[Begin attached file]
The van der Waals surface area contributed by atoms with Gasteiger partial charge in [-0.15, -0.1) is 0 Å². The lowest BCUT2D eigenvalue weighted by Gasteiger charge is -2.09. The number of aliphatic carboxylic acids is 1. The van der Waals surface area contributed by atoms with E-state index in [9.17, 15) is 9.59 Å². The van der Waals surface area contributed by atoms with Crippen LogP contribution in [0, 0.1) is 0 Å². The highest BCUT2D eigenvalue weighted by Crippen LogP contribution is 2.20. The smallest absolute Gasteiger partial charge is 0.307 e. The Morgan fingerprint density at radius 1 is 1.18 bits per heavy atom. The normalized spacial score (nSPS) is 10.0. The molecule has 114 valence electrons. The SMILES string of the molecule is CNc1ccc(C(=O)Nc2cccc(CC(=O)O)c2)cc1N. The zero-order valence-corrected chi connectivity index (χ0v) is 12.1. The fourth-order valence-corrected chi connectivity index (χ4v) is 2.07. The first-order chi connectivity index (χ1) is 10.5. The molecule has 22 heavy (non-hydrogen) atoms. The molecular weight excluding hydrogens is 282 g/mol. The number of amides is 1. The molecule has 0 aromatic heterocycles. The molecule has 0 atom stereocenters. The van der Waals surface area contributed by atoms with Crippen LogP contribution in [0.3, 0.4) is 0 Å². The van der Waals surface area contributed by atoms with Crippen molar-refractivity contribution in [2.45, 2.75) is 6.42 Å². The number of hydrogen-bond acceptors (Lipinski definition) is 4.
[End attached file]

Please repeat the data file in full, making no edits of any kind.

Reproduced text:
The van der Waals surface area contributed by atoms with Gasteiger partial charge in [-0.15, -0.1) is 0 Å². The lowest BCUT2D eigenvalue weighted by Gasteiger charge is -2.09. The number of aliphatic carboxylic acids is 1. The van der Waals surface area contributed by atoms with E-state index in [9.17, 15) is 9.59 Å². The van der Waals surface area contributed by atoms with Crippen LogP contribution in [0, 0.1) is 0 Å². The highest BCUT2D eigenvalue weighted by Crippen LogP contribution is 2.20. The smallest absolute Gasteiger partial charge is 0.307 e. The Morgan fingerprint density at radius 1 is 1.18 bits per heavy atom. The normalized spacial score (nSPS) is 10.0. The molecule has 114 valence electrons. The SMILES string of the molecule is CNc1ccc(C(=O)Nc2cccc(CC(=O)O)c2)cc1N. The zero-order valence-corrected chi connectivity index (χ0v) is 12.1. The fourth-order valence-corrected chi connectivity index (χ4v) is 2.07. The first-order chi connectivity index (χ1) is 10.5. The molecule has 22 heavy (non-hydrogen) atoms. The molecular weight excluding hydrogens is 282 g/mol. The number of amides is 1. The molecule has 0 aromatic heterocycles. The molecule has 0 atom stereocenters. The van der Waals surface area contributed by atoms with Crippen LogP contribution in [0.3, 0.4) is 0 Å². The van der Waals surface area contributed by atoms with Crippen molar-refractivity contribution in [2.45, 2.75) is 6.42 Å². The number of hydrogen-bond acceptors (Lipinski definition) is 4.